I know very well what I'd like to do
If I didn't have to do what I do!
I'd go and be a woodpecker,
A rap-ity, tap-ity, red-headed woodpecker
In the top of a tall old tree...
~Mary Hunter Austin (1868–1934), "Rathers"


Frequently the vacated woodpecker apartments of the sahuaro skyscraper will be occupied by the pygmy owl... ~Mary Hunter Austin, The Land of Journeys' Ending, 1924


Pink-footed, sleekly white or delicate fawn,
Or darlier plumed, with glossy throat where clings
One soft perpetual ripple of rainbow rings,
How often to your beauty our sight is drawn
When back from roamings wide you suddenly dawn,
A dainty turbulence of fluttering wings,
And light on some brown slanted roof, like Spring's
Pale showers of blossoms on an orchard lawn!...
~Edgar Fawcett, "Pigeons"


Bicycling, furthermore, is the nearest approximation I know to the flight of birds. The airplane simply carries a man on its back like an obedient Pegasus; it gives him no wings of his own... Plunging free downhill is like a hawk stooping. On the level stretches you may pedal with a steady rhythm like a heron flapping; or you may like an accipitrine hawk, alternate rapid pedaling with gliding. If you want to test the force and direction of the wind, there is no better way than to circle, banked inward, like a turkey vulture. When you have the wind against you, headway is best made by yawing or wavering, like a crow flying upwind. ~Louis J. Halle, Jr., Spring in Washington, 1947


Hawk was a bad word when I first knew it,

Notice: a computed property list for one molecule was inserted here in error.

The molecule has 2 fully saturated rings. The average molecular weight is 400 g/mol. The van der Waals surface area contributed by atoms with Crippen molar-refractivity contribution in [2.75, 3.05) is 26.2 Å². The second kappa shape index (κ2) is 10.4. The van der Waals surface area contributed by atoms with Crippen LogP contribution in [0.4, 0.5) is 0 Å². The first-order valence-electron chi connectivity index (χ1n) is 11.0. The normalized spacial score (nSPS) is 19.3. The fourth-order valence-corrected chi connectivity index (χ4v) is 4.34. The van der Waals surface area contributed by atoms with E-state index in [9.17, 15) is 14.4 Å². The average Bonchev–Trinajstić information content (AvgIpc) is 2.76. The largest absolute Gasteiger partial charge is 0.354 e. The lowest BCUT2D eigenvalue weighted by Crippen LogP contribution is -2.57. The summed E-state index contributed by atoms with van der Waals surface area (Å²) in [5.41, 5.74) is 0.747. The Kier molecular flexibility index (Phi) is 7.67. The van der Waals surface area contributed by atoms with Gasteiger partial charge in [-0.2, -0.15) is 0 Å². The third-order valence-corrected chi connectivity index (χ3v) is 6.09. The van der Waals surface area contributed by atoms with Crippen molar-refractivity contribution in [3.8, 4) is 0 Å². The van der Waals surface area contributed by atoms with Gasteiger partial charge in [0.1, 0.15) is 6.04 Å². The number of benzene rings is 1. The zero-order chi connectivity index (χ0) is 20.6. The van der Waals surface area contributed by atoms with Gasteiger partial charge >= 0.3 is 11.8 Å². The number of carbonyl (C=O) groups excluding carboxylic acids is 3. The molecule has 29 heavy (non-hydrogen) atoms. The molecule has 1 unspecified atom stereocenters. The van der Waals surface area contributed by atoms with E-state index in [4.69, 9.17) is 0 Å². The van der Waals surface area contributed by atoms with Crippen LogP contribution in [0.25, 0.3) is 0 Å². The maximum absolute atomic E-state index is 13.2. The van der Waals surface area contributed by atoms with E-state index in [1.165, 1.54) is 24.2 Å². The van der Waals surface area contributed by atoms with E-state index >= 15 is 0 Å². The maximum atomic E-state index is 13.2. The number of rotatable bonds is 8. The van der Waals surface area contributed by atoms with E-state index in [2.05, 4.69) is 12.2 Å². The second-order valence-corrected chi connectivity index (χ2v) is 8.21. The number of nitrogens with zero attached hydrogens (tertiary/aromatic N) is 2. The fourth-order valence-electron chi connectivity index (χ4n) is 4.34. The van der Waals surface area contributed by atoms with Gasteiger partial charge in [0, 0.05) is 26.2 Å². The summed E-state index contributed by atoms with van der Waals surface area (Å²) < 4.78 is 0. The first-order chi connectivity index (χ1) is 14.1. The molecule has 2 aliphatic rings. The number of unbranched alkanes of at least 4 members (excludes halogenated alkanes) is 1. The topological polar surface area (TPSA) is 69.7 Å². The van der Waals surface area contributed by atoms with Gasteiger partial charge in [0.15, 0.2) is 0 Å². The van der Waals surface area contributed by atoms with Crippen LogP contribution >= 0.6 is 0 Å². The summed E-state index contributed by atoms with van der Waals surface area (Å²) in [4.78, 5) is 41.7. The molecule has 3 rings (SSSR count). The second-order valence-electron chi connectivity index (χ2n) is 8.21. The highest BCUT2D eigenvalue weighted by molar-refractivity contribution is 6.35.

And the words "bad bird" were added to it.
When he dared to fly near the barn or yard,
A little lax with his usual guard,
The chickens would scream and frantically run
While someone would go for the old shotgun.
I think back to this on my morning walk
As I come to the place where a small hawk
Calmly sits near a utility pole,
There to engage in his daily routine,
Keeping an eye on the nearby ravine,
Which is, I know, preempted rabbit bowl.
Not here his choice of a place to retire;
I saw him one morning leaving a tree
When I left my bed minutes before he
Left his tree for the morning perch on wire.
I feel pretty bad when I think of how
I thought of him then in my youthful days,
And I wish he could know how I feel now
Watching him hold to inherited ways.
~Cave Outlaw (1900–1996), "The Hawk," Autumn Walk, 1974


Ah, there he comes like an arrow — the hawk! the hawk! He sped up the silent street, swift as thought. ~Rev. James H. Ecob, "Our Fellow Citizens, the Sparrows," 1895


Oh, Piñonero!
Now you are back in the piñon tree,
It means snow on the mountain
And school for me,
Piñonero!
And I wish I had nothing else to do
Than flit about in a coat of blue
Eating piñon nuts,
Like you,
Piñonero!
~Mary Hunter Austin (1868–1934), "Little Songs of October: Piñonero"  [a.k.a. Western Jay, Pinyon Jay, or "Blue Crow" —tg]


The best thing on television the other night was a meadowlark on my neighbor's antenna. ~William D. Tammeus, in the Kansas City Star, as quoted by The Reader's Digest, 1981


Far let the voices of the mad wild birds be calling me,
I will abide in this forest of pines.
~John Gould Fletcher, "Green Symphony"